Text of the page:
I'm just going to choose the one with the best mascot

All of a sudden, the Critter has grown up. Two seconds ago she was a squalling little meat monkey in swaddling clothes. Today I'm in the midst of helping her pick a major and plan her graduate education.

The Critter is three years old. One would think that this would leave us a little time yet before the educational (rug)rat race began. I admit that I've never really thought about it too much, but I kind of assumed that one day a bus would show up to take her to kindergarten and then she'd be told to show up at first grade. And sometime before they're 18, the kiddies take a stab at figuring out what task they want to take on in return for a steady income.

Ha! Apparently these pages were missing from my 'Care and Feeding of Your Progeny' manual.

In the UK, a kid is required to be enrolled in 'Reception' (kind of like a pre- pre-school experience) in "the school year [September - September] in which they will turn 5". This semi-complicated math means she'll actually enter Reception next year, when she's 4 (turning 5 in June of 2007). OK, no problem. Just tell me where to show up next year, and I'll pack her lunch and sharpen her pencils (to defend herself from the 1st graders on McHormones).

But wait a moment, Pa. You can't just take her to your nearest educational institution. You have to apply first. It's required that she go to school, but you must first select and then plead your case to allow the fruit of your loins to attend the institution of your choice. And don't screw this up, because this is the first step on her path to Harvard Law. This is not about coloring and story time and maybe singing the 'ABCs' anymore, you know. She's already 2 years behind the kids in Hong Kong, who are enrolled in trigonometry & Ancient Greek as soon as they can walk.

Now that we're properly daunted by the task in front of us, my bride and I have set about the task to Find A School. And oh, the choices: There's the local Catholic school (who want to see her baptism certificate from California to make sure they're not letting in any heathens. They've heard about California, you know). In the town next door is a private school, which has a campus of old dark stone manses like something out of a production of Hamlet, but doesn't rate up there on the National Learning Averages scores. And then there's Queen's School, for which we had to request not a brochure, but a 'prospectus' (Latin for 'brochure'.) Apparently the holy grail of girl's schools in the area, it has a campus of light and beautiful brick tudor buildings, and a brochure which features pre-teens in ball gowns playing the harp. Seriously.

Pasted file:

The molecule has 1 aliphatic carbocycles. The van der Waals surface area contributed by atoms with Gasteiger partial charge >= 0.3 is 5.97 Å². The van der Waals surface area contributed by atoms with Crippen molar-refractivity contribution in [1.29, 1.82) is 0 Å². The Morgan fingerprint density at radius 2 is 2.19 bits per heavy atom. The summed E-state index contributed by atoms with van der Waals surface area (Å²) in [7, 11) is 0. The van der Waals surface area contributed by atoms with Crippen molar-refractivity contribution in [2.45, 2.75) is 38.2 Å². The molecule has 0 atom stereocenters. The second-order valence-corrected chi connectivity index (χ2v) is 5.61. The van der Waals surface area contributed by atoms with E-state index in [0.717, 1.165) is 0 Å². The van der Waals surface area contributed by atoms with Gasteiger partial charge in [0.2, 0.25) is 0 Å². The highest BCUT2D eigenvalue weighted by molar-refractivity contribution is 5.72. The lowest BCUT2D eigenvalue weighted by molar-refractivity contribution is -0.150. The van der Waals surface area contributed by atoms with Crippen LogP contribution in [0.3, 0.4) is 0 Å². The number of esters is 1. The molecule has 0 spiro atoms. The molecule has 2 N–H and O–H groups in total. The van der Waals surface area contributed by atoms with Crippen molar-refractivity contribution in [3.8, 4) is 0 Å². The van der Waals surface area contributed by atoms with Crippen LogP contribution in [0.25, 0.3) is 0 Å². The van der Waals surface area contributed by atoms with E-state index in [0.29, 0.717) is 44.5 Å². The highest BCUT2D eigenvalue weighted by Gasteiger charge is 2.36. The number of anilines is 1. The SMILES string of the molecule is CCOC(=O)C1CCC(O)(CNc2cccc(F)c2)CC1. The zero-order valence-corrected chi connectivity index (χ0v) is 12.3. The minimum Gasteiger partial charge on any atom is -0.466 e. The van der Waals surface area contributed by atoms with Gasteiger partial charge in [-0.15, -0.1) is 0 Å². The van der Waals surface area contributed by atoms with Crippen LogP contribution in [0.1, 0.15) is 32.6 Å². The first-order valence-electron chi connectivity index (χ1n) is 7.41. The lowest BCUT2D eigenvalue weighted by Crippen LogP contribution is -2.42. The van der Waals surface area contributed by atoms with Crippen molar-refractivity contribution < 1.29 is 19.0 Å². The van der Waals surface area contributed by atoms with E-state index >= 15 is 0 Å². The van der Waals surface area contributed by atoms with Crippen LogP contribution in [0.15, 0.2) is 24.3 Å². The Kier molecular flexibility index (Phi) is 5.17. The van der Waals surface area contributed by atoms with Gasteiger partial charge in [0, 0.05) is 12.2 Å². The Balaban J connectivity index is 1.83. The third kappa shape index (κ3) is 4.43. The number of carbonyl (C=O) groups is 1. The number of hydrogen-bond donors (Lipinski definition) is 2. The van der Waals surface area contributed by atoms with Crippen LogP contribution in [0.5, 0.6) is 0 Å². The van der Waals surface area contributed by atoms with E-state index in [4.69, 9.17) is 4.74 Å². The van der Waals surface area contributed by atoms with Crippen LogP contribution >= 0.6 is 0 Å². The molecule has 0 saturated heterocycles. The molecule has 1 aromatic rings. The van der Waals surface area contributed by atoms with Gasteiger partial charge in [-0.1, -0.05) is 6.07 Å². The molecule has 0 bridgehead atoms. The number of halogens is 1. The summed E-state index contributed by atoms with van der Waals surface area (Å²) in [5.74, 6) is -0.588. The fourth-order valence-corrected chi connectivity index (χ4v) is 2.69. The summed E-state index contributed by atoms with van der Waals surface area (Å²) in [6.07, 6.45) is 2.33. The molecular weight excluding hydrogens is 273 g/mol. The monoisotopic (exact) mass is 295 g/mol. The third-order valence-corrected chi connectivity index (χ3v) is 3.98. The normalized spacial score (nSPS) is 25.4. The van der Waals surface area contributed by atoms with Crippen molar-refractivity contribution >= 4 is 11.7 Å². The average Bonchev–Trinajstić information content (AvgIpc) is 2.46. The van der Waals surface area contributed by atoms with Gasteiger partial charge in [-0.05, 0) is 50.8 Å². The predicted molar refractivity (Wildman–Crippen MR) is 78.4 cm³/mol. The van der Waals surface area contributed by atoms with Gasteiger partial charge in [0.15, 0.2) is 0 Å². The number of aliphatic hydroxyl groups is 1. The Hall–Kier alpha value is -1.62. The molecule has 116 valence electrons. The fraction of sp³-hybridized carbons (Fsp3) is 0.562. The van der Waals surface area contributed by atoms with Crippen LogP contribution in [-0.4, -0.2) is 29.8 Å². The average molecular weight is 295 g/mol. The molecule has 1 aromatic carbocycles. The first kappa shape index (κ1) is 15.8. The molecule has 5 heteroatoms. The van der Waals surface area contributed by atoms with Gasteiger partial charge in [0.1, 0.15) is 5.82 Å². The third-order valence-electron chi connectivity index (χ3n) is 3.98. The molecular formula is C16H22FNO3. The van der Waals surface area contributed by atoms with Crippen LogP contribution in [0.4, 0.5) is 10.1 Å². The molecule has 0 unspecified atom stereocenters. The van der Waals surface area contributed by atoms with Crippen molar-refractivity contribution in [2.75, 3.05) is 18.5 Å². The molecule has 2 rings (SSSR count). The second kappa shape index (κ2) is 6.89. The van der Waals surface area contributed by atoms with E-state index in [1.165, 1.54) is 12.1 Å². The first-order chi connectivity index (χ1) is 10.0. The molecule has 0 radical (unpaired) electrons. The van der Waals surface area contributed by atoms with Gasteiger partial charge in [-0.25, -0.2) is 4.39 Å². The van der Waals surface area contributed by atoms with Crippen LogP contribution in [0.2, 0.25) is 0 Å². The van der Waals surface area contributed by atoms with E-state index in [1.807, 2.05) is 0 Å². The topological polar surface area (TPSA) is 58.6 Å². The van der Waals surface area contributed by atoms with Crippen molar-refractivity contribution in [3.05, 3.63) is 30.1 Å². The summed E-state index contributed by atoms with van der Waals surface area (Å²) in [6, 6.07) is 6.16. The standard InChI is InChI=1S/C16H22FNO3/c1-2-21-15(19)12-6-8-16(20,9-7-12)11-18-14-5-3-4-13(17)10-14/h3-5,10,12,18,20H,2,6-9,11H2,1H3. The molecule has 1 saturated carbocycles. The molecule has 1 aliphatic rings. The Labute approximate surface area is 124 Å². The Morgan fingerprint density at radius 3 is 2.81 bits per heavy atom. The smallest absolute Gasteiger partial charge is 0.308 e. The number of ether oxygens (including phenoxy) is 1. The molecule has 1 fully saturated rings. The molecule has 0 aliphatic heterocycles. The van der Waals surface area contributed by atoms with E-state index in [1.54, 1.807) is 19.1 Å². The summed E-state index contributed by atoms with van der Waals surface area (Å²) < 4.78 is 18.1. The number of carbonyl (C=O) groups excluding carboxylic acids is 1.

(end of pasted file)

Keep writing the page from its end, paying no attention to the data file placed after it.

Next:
Even thinking about applying to Queen's School is stressful. They want to 'assess' the Critter for admission. For what, I'm not sure. Don't get me wrong, we already know that the Critter is a genius, but she's also three years old. At any given moment she may be picking her nose or scratching her butt. Or both. If you come over to visit, I can't guarantee she'll have pants on when she comes over to sit in your lap. It's not that we haven't been working on her ABC's and numbers; we have. It's just that those kinds of things have occasionally taken second priority to teaching her the lyrics to 'Mr Roboto,' and to respond to all questions with the phrase "Cool, baby."

I'm trying to convince my bride that maybe these skills will actually impress the assessors.

A: 'Can you tell me what shape would complete this pattern?'
Critter: 'Cool, baby.'
A: 'OK. Can you tell me what sound this letter makes?'
Critter: 'Cool, baby.'
A: 'Hmm. How about you tell me what your favorite story is?'
Critter: 'Cool, baby.'
A: 'Good heavens, she's unflappable!'
Critter: 'Domo arigato, Mr. Roboto.'